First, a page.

Thus far in our discussions of health and human rights I have noticed two things. The first, is that we often, unintentionally, fail to mention the human rights concern right here at home. The second, is that we have been discussing physical health concerns, while the rhetoric of the documents released by the various councils have mentioned that mental health concerns are just as important.
This week there was an article in the Washington Post regarding a hearing that took place due to the lack of assistance given to American veterans in dealing with mental health issues.
The big concern was that this neglect was coming from the very establishment that should be helping them. A whistleblower released information regarding how The Department of Veterans Affairs has been preoccupied with meeting certain quotas and performance standards for over a year and a half. Sometimes the hardest part of seeking a service is to admit that you need it to begin with. However, when a veteran were to do this, it would take on average about 50 days to meet with someone, rather than the recommended 14 days. The VA should cater to veteran’s request for an evaluation within two weeks, but was scheduling based on what was available, rather than need. What’s worse is that records indicate otherwise, as if the patients were seen within the time limit. Once patients were seen the facility holding the evaluations gave the most minimal level of service and saw more than the recommended number of veterans. The lack of attention leaves these veterans facing a higher risk of suicide, while the VA reports that about 18 veterans already commit suicide each day. Nicholas Tolentino, a former VA administrative official, had this to add:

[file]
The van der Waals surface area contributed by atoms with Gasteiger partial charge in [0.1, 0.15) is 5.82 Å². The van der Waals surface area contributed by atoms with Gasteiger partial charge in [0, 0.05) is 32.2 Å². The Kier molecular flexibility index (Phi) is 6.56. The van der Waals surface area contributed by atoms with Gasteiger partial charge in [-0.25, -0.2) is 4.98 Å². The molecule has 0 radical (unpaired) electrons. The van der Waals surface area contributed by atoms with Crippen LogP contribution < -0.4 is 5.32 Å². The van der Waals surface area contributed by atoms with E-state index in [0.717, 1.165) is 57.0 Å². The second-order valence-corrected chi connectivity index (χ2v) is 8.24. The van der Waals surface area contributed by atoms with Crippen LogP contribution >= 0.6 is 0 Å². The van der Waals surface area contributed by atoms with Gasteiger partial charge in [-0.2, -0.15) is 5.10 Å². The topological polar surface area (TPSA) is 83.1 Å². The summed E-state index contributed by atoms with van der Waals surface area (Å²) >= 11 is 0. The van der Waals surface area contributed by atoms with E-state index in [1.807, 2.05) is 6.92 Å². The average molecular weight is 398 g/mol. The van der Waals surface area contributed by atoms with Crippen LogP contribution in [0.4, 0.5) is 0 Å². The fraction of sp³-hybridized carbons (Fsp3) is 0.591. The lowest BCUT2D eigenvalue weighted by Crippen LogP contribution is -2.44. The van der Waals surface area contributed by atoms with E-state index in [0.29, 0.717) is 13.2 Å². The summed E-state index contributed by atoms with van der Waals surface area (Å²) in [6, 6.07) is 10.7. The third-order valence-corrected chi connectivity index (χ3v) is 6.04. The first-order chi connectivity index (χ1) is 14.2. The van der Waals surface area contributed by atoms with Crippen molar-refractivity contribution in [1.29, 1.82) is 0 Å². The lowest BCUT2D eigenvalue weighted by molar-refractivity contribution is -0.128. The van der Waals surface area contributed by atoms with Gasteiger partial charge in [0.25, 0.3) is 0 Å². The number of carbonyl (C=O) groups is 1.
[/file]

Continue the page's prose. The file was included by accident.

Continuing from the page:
“One manager directed the staff to focus only on the immediate reason for an appointment and not to ask the veteran about any other problems because “we don’t want to know or we’ll have to treat it.”
The VA is currently on their way to solving these issues by filling approximately 1,900 positions that will bring in more nurses, psychiatrists, and other mental health workers. It is especially important to do so as quickly as possible to ensure that the most recent veterans returning from Iraq and Afghanistan have these services accessible to them.
This situation also highlights that access to health care is not always about the cost of pharmaceuticals, as we have identified in class. Here we have a clear problem of infrastructure and a lack of public health officials. It also reminds me of one of our initial questions regarding prisoner’s rights–whether or not they forfeit their human rights because they broke the law. While the answer is no, they do not forfeit their rights, the logic there makes some sense. From that I would have believed that a veteran, someone who has fought for their country, would have their human rights protected to the utmost standard. As we see this has not been the case.